Damin Pashilk, 40, of Clearlake was scheduled to be arraigned Wednesday on 17 counts of arson in Lake County Superior Court in Lakeport.
He is being held in lieu of $5 million bail, according to the San Francisco Chronicle newspaper.
Pashlik, a longtime resident of Lake and Napa counties, faces charges in connection with the devastating Clayton fire, which destroyed downtown Lower Lake, and possibly other smaller blazes that have plagued heavily wooded Lake County in 2015 and 2016, California’s fourth and fifth years of inadequate rainfall.
The state Department of Forestry and Fire Protection or CalFire, which is leading the investigation of the Clayton blaze, has been aware of Pashlik for the past year but didn’t have enough evidence to arrest him until the latest conflagration, officials told the newspaper.
The Clayton fire, still burning over 4,000 acres at the south end of Clear Lake, swept through downtown Lower Lake on Sunday, destroying more than 175 homes and businesses.
Containment of the blaze was up to 35 percent Tuesday night, the newspaper said.
“Our investigation will continue to run through additional fires that we had in this area,” said Daniel Berlant, a spokesman for Cal Fire.
“With any arsonist it’s very difficult to understand why — All we know is, this is behavior we do not tolerate,” Berlant said.
Pashlik declined to be interviewed, the newspaper said.
Pashlik had served as an inmate firefighter for several months in 2007 while in prison on drug and firearms charges, state officials said.
The firefighter job is coveted by inmates because it teaches them a skill and gets them away from prison, and is only offered only to those not considered dangerous, the newspaper said.
Officials have declined to offer any details about why they suspected Pashlik, and what fires they believe he may have had a role in.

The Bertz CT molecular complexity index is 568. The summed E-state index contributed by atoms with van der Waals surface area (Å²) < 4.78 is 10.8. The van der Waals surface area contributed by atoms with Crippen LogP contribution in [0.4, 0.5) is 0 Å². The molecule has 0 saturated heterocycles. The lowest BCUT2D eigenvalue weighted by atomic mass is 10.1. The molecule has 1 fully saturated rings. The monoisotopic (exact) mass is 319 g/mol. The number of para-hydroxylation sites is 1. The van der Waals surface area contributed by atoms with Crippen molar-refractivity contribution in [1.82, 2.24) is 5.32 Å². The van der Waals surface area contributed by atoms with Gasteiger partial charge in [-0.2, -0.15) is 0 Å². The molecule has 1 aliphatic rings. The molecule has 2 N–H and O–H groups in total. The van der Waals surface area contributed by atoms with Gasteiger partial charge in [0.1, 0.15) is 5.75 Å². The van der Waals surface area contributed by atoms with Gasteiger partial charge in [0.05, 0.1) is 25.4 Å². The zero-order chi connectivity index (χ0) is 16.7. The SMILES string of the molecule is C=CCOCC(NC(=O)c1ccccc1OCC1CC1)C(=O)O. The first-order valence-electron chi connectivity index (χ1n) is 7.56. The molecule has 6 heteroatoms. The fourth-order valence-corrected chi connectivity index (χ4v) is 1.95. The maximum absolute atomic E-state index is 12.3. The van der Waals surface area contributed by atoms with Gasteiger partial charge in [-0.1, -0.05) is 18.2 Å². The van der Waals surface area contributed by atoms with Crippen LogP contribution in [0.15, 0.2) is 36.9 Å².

“As far as whether he had a particular motive, I can’t say,” said Richard Hinchcliff, the county’s chief deputy district attorney.
“Serial arsonists start fires for different reasons,” Hinchcliff said.
“Some have psychological issues, others have financial reasons — they get work when they set fires,” he said.
But Pashlik was no longer working as a firefighter and his occupation was listed as “construction” on a county arrest report.
Friends and neighbors of the suspect said Pashlik was doing odd jobs and living in a trailer in a residential part of Clearlake, several miles north of Lower Lake.
“They say they have a bunch of evidence, but I’m having a hard time believing it,” said one of his neighbor, Eric DeLarson.
“Sometimes he gets a little intimidating, but I’ve never heard of anything like this,” DeLarson said.
Matthew Williams, a longtime friend, said he didn’t think Pashilk would deliberately hurt anyone and, on the day the Clayton fire started, stopped by his place in Lower Lake to make sure Williams was OK.
“I’m in shock that they have him over there in jail right now,” Williams said.
CalFire spokeswoman Janet Upton said Pashlik had been under investigation for so long because of the nature of arson cases.
“These kinds of serial arson cases are incredibly complex,” Upton said.
“They can cost hundreds of thousands of dollars for logistical support, personnel and specialized equipment,” she said.
Cal Fire officials declined to say what other fires they suspect Pashlik of being involved in, but ruled out last year’s two most destructive blazes, the Valley fire and Rocky fire.
Both the Valley fire, which burned 76,000 acres and destroyed more than 1,300 homes, and the Rocky fire, which torched 69,000 acres and destroyed 43 homes, were caused by home gas and electrical problems, officials said.